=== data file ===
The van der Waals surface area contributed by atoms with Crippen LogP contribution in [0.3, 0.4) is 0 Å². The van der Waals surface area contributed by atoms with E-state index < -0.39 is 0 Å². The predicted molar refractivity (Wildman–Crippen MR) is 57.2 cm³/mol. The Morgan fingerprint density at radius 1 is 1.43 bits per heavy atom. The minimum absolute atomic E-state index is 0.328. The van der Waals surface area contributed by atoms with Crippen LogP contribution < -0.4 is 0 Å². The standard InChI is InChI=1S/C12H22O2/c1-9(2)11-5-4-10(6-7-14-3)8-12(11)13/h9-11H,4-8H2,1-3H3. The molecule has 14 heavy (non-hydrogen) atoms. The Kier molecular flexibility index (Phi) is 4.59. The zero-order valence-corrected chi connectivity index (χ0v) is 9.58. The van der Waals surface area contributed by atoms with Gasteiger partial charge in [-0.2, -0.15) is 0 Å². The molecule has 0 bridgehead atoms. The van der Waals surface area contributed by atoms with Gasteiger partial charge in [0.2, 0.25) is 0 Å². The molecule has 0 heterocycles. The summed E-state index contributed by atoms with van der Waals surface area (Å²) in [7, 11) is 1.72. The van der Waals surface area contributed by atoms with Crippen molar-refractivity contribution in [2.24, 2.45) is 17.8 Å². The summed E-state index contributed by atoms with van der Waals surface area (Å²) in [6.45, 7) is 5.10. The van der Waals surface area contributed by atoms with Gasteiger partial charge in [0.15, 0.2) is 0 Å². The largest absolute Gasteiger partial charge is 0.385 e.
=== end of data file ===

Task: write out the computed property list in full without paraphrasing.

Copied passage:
The van der Waals surface area contributed by atoms with Crippen LogP contribution in [0.3, 0.4) is 0 Å². The van der Waals surface area contributed by atoms with E-state index < -0.39 is 0 Å². The predicted molar refractivity (Wildman–Crippen MR) is 57.2 cm³/mol. The Morgan fingerprint density at radius 1 is 1.43 bits per heavy atom. The minimum absolute atomic E-state index is 0.328. The van der Waals surface area contributed by atoms with Crippen LogP contribution < -0.4 is 0 Å². The standard InChI is InChI=1S/C12H22O2/c1-9(2)11-5-4-10(6-7-14-3)8-12(11)13/h9-11H,4-8H2,1-3H3. The molecule has 14 heavy (non-hydrogen) atoms. The Kier molecular flexibility index (Phi) is 4.59. The zero-order valence-corrected chi connectivity index (χ0v) is 9.58. The van der Waals surface area contributed by atoms with Gasteiger partial charge in [-0.2, -0.15) is 0 Å². The molecule has 0 bridgehead atoms. The van der Waals surface area contributed by atoms with Gasteiger partial charge in [0.2, 0.25) is 0 Å². The molecule has 0 heterocycles. The summed E-state index contributed by atoms with van der Waals surface area (Å²) in [7, 11) is 1.72. The van der Waals surface area contributed by atoms with Crippen molar-refractivity contribution in [2.24, 2.45) is 17.8 Å². The summed E-state index contributed by atoms with van der Waals surface area (Å²) in [6.45, 7) is 5.10. The van der Waals surface area contributed by atoms with Gasteiger partial charge in [0.15, 0.2) is 0 Å². The largest absolute Gasteiger partial charge is 0.385 e.